Perhaps the deposits on my diobol are truely indistinguishable from genuine deposits under a 30x microscope? To me that would also be an interesting result, worth the effort expended. (A useless result for forgery-fighting.)


              • #8
                Try seperating the two concepts;
                1. Deposits on the coin surface - we have mostly all sgreed that this is a poor criterion, unless there is something embeded into the surface that is modern. That would indicate something wasn't correct.

                2. The surface itself [ie ageing] - This has several possibilities; I have some trouble with the goat idea, although I don't doubt it. stomach acid is Hydrochloric Acid, so it would be no different than dumping the coin in an acid bath, and for good meaures andd a little but of garbage. My preference would be something with CO2, heat and maybe excess humidity. This would dull the surface, the excess C02 would start the dulling, a little sulfur dioxide would add brown. It would be hard to tell from cabinet toning, and real masters of it could probably make a fine art of it.

                These are more or less educated suggestions on my part. Comments?

                Too many coins - not enough time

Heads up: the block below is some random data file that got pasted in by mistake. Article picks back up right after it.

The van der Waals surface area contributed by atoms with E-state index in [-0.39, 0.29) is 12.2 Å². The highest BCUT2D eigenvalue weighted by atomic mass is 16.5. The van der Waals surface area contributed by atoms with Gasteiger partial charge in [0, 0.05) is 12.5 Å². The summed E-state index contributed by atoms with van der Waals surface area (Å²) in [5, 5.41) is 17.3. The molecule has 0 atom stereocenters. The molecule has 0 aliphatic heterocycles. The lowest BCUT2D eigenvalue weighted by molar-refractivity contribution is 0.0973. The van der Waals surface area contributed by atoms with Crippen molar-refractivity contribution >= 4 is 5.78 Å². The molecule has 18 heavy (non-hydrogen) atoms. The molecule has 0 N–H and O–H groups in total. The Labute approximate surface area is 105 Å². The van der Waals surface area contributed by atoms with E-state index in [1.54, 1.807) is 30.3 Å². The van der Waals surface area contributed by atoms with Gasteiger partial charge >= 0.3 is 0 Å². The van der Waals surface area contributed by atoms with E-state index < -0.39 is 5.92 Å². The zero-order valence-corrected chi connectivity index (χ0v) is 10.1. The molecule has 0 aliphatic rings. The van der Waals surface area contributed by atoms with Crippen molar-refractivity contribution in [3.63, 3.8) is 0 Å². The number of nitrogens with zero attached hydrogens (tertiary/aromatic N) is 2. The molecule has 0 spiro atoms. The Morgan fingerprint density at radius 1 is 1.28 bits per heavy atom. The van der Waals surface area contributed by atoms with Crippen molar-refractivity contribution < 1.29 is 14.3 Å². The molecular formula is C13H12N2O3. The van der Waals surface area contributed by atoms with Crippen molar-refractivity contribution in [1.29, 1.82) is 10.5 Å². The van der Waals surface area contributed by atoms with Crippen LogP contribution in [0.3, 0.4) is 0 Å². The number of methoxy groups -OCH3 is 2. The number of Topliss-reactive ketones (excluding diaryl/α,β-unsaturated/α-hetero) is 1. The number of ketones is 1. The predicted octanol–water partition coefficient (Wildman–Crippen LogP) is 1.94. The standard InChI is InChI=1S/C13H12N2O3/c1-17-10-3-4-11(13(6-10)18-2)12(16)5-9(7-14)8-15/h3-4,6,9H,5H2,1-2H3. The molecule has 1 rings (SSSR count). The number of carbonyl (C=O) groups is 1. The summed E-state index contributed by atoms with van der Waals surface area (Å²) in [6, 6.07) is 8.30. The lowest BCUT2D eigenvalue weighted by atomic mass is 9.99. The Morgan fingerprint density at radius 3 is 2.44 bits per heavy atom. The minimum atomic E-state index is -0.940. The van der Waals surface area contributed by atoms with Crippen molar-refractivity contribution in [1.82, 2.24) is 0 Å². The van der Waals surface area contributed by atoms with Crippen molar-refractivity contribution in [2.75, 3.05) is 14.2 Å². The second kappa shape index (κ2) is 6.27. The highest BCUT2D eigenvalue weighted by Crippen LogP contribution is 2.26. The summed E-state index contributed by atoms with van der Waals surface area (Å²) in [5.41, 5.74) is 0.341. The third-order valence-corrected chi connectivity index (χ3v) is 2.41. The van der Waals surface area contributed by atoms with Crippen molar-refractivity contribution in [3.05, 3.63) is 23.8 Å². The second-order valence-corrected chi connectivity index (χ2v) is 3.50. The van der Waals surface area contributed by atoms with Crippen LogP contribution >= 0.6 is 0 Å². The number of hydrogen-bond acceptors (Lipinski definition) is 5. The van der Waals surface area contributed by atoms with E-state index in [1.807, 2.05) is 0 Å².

• #9
                  First to Ed;

                  The tone of your last post seems to me a tad defensive. I certainly did not mean to challenge anything you said, and I probably misunderstood your comments about the "bumps" and their relationship to authenticity. We are ALL amateurs in this arena and are simply trying to apply logic to our observations. This is not a bad thing. We have seen how science alone is sometimes a poor judge of authenticity. Authentication (read that as interpretation of visual and scientific evidence) is as much an art as a science. Your high-power photos, and inquisitiveness, give us a reason to talk about things that we normally don't talk about. I'm finding that useful and look forward to more of it. Your comparison of false and genuine patinas will be revealing, I'm sure.

                  Second to Bruce:

                  I agree with your analysis of the surface conditions as they apply to the question of authenticity.

                  Third to those reading, but not participating in this discussion: